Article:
Cover: Enhancing the Mission Command Training of Army Functional and Multifunctional Brigade Headquarters for Large-Scale Combat Operations

Enhancing the Mission Command Training of Army Functional and Multifunctional Brigade Headquarters for Large-Scale Combat Operations

Published Apr 26, 2022

by Joshua Klimas, Jennifer Kavanagh, Derek Eaton

Download

Download eBook for Free

Full Document

FormatFile SizeNotes
PDF file 4.7 MB

Use Adobe Acrobat Reader version 10 or higher for the best experience.

Research Synopsis

FormatFile SizeNotes
PDF file 0.1 MB

Use Adobe Acrobat Reader version 10 or higher for the best experience.

Purchase

Purchase Print Copy

 Format Price
Add to Cart Paperback96 pages $28.00

Research Questions

  1. What are the gaps in current Army training approaches for functional and multifunctional brigade headquarters in preparation for LSCO?
  2. How can those gaps be filled?

According to Army doctrine, mission command involves how commanders, supported by their staffs, combine the command and control to understand situations, make decisions, direct action, and accomplish missions. In this report, the authors examine the effectiveness of mission command training conducted by different types of functional and multifunctional (F/MF) brigade headquarters in preparation for large-scale combat operations (LSCO). The U.S. Army's exercise of mission command as part of counterinsurgency and stabilization operations during Operation Enduring Freedom and Operation Iraqi Freedom differs from the way that it would do so as part of LSCO. Army leaders have expressed concerns that the abilities of leaders and their staffs to exercise mission command as part of LSCO have atrophied. RAND researchers' objective was to identify gaps in current training approaches for LSCO and to recommend ways that these gaps could be filled.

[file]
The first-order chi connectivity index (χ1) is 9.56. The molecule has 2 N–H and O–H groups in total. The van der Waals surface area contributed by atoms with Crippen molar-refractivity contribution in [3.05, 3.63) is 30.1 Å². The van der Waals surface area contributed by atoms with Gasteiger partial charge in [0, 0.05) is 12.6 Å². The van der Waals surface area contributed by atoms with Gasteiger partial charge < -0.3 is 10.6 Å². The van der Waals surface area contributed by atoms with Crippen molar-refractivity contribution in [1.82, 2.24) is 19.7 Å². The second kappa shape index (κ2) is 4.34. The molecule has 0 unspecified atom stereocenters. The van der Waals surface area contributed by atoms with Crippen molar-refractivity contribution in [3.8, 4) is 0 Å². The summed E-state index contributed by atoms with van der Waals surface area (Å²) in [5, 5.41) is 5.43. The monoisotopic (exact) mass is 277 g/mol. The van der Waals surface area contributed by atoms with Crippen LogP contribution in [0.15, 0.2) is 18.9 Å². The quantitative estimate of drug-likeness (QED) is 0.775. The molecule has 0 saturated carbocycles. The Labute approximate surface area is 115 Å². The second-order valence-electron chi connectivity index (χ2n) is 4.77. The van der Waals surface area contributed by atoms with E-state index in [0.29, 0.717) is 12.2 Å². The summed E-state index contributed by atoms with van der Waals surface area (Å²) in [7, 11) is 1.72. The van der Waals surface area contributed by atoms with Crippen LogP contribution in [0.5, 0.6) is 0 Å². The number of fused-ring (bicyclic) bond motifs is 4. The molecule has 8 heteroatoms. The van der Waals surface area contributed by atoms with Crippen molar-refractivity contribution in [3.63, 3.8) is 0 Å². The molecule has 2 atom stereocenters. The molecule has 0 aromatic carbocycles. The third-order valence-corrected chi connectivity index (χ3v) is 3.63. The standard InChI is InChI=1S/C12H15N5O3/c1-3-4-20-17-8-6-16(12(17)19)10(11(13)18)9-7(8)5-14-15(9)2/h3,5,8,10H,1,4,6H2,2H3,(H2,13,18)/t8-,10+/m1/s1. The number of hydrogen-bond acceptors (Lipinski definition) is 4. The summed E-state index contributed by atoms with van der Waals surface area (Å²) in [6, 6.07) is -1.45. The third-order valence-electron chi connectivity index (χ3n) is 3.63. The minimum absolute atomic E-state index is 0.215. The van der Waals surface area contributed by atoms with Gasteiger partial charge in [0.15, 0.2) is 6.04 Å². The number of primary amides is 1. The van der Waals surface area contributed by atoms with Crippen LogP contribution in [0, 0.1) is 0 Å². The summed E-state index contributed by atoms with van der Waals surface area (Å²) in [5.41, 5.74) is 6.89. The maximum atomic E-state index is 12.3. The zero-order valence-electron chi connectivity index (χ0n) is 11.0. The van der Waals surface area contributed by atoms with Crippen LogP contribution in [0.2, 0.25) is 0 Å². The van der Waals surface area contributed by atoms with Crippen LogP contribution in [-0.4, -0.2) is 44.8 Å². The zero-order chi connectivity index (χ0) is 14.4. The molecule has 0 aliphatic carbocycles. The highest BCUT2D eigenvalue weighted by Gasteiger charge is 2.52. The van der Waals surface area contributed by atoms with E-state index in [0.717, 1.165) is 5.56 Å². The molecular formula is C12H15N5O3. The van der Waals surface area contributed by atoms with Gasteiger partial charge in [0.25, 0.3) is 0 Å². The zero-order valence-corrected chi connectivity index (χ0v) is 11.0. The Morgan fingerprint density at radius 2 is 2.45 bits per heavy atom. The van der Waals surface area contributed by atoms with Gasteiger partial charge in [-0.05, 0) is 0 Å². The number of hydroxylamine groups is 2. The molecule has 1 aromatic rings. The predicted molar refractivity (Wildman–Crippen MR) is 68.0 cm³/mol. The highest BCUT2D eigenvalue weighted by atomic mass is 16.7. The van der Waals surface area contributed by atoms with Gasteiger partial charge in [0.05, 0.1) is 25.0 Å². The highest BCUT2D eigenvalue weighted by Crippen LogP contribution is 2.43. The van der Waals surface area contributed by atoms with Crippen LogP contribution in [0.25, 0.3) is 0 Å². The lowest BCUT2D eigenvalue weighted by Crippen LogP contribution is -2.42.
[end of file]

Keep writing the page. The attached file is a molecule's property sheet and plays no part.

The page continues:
Key Findings

Mission Command Training Valuable Overall, but LSCO Exercises Might Fall Short

  • Overall, researchers found that the Army provides valuable mission command training opportunities for many F/MF brigade headquarters. However, various limitations mean that training falls short of a true gold standard for LSCO.
  • The Warfighter Exercise (WFX) provides what is arguably the Army's premier mission training opportunity for F/MF brigade headquarters, but capability and capacity constraints limit its effectiveness in meeting the training objectives of participating F/MF brigade headquarters.
  • Most importantly, the training objectives of F/MF brigade headquarters that do attend a WFX are secondary to those of participating division and corps headquarters; F/MF brigade headquarters cannot train in ways that might risk the ability of divisions and corps to meet their training objectives.
  • The Army also lacks the capacity to include all types of F/MF brigade headquarters as WFX training audiences. However, given resource constraints, the types of F/MF brigade headquarters included represent those that should derive the most benefit from WFX participation.